Objectives: This study aimed to look at the effects of fT on one aspect of physical growth, head circumference (HC), in a typically developing population of children and if there were any interactions or relationships between HC and the presence of repetitive behaviours. HC is thought to be a robust indicator of brain volume in children (Hazlett et al., 2005), and as such is an easily obtainable proxy of both individual differences in brain growth in typically developing children and of early atypical neural growth trajectories in autism (Redcay & Courchesne, 2005). Only two studies have analyzed the effects of fT on brain size in humans, both using indirect measures of fT. Ronalds et al., (2002) found weak effects of 2d:4d on birth HC to birth length ratios in males with larger than average placentas. Peper et al., (2009) found that 9 year old children with a twin brother, thus exposed to higher intrauterine levels of fT, had larger brain volumes than those children with a female co-twin, although this was not replicated in adults.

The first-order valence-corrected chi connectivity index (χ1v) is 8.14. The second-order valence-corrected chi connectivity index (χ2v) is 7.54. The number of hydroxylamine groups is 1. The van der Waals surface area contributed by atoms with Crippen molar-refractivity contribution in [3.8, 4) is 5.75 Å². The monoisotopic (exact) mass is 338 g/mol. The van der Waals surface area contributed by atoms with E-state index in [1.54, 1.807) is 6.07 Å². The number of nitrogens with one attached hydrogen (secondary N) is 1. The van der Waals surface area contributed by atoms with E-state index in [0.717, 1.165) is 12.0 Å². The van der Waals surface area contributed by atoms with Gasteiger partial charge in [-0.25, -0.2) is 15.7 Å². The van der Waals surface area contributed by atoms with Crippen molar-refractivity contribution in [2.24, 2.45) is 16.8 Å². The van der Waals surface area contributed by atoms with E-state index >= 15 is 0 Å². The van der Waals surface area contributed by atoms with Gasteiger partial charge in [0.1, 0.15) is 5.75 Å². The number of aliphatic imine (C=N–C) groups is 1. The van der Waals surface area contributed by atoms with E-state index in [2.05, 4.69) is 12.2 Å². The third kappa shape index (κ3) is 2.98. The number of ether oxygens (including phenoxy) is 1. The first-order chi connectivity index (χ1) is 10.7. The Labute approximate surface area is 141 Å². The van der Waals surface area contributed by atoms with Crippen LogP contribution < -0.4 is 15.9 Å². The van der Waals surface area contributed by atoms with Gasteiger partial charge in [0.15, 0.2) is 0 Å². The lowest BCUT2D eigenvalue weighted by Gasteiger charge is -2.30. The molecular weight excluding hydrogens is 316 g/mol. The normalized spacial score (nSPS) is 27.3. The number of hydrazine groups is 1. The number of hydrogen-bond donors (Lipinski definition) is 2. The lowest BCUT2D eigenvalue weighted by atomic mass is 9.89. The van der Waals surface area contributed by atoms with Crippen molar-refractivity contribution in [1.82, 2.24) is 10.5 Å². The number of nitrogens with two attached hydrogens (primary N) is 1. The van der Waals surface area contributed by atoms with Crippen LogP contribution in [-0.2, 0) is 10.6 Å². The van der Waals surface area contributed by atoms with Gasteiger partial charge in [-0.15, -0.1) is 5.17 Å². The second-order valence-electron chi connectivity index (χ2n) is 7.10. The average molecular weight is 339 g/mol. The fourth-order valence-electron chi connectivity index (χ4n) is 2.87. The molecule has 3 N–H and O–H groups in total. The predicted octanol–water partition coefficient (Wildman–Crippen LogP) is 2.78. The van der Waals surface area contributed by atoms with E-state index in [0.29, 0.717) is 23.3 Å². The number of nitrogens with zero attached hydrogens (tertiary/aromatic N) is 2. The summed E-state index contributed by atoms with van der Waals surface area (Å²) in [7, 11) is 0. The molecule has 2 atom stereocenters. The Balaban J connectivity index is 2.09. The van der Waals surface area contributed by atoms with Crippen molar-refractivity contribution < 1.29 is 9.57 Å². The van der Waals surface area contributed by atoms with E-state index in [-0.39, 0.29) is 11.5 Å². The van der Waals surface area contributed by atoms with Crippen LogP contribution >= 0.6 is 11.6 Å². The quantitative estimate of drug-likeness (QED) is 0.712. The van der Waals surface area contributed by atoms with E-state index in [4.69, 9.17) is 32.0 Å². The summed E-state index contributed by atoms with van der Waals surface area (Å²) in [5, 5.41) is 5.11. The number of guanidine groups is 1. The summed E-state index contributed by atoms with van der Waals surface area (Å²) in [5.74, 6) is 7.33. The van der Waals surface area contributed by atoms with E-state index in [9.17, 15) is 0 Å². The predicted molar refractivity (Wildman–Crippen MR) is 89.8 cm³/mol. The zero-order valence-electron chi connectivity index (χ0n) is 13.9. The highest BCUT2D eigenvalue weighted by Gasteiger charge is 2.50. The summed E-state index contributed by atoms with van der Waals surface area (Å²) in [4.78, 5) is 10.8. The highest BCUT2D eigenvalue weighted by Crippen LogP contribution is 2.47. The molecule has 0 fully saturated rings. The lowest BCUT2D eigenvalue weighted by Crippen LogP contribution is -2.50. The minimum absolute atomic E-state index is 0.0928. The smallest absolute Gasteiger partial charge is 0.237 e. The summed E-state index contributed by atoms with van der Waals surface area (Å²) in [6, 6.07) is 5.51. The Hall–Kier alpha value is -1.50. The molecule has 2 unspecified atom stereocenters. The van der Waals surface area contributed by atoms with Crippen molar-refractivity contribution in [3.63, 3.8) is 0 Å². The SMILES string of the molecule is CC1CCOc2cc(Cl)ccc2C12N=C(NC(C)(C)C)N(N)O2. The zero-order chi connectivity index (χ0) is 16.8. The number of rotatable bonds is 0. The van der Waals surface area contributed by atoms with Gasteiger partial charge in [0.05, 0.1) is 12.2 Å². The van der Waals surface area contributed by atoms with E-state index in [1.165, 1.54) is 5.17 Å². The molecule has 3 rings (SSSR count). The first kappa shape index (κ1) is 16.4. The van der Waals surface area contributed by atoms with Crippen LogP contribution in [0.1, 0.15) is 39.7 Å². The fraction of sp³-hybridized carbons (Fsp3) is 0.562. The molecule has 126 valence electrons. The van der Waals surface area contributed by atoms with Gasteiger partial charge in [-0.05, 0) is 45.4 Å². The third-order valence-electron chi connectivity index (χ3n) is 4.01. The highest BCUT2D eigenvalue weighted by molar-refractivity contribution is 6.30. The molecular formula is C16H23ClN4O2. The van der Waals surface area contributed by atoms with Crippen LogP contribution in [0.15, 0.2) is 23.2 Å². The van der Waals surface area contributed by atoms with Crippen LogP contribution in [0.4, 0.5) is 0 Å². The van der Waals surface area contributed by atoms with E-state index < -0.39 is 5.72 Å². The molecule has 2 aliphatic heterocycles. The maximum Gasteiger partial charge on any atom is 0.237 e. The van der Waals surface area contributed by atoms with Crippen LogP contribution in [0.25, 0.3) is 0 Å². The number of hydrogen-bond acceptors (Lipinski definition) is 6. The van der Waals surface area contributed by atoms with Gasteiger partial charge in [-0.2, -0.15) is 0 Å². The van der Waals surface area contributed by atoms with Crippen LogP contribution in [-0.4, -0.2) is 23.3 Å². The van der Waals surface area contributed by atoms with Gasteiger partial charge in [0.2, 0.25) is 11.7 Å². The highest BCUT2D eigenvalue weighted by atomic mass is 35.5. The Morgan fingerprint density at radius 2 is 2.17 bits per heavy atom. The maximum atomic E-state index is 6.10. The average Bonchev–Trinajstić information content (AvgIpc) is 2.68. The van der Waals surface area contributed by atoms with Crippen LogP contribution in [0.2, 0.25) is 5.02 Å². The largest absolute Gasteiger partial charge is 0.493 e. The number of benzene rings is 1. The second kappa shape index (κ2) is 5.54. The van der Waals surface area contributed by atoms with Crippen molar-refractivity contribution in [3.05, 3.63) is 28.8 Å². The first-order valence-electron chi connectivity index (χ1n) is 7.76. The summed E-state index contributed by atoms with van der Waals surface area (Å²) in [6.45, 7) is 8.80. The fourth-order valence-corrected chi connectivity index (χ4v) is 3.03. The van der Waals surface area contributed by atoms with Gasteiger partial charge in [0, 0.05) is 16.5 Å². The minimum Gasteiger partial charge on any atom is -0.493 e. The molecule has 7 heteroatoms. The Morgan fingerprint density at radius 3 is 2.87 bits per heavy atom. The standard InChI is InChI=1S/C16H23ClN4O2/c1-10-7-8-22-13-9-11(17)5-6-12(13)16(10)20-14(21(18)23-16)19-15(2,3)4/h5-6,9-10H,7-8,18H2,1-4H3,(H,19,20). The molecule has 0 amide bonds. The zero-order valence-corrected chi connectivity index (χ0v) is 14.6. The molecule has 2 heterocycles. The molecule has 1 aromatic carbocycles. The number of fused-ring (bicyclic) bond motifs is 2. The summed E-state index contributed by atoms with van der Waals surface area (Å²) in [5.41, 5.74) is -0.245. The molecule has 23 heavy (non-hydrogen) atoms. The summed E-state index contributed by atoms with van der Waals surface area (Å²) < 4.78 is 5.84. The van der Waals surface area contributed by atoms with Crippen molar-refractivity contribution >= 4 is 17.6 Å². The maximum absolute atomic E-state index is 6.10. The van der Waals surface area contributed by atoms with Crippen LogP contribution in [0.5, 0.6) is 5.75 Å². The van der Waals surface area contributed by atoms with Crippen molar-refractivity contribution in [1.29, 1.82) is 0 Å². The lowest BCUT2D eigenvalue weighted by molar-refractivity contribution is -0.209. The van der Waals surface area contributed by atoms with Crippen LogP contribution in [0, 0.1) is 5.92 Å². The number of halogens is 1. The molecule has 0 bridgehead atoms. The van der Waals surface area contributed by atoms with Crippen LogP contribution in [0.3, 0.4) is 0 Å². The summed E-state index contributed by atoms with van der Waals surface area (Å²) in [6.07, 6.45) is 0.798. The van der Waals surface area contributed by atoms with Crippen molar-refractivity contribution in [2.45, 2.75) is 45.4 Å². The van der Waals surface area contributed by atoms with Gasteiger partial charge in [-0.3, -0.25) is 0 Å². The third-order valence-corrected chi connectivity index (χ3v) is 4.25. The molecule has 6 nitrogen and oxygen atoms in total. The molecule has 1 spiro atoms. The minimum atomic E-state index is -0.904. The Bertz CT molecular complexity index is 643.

Methods: Two groups of typically developing children, one 3-5 years (25 male, 25 female) and one 9-13 years (25 female and 25 male) for whom amniotic fT levels were assayed at 14-22 weeks of gestation were followed up in a large longitudinal study. Head circumference, height, and a questionnaire measure of repetitive behaviours (RBQ-2; Leekam et al., 2007) were analysed.
Results: Multiple regression and correlation analyses were performed on the data, results indicate that fT influences both absolute and relative head size. Preliminary analysis suggests a role of fT on head size in females and a relationship between head circumference and repetitive behaviors. Gender differences and age-related changes were also analysed.
Conclusions: These results will be discussed, as well as a consideration of how these findings advance our current state of knowledge of hormonal and allometric differences in autism.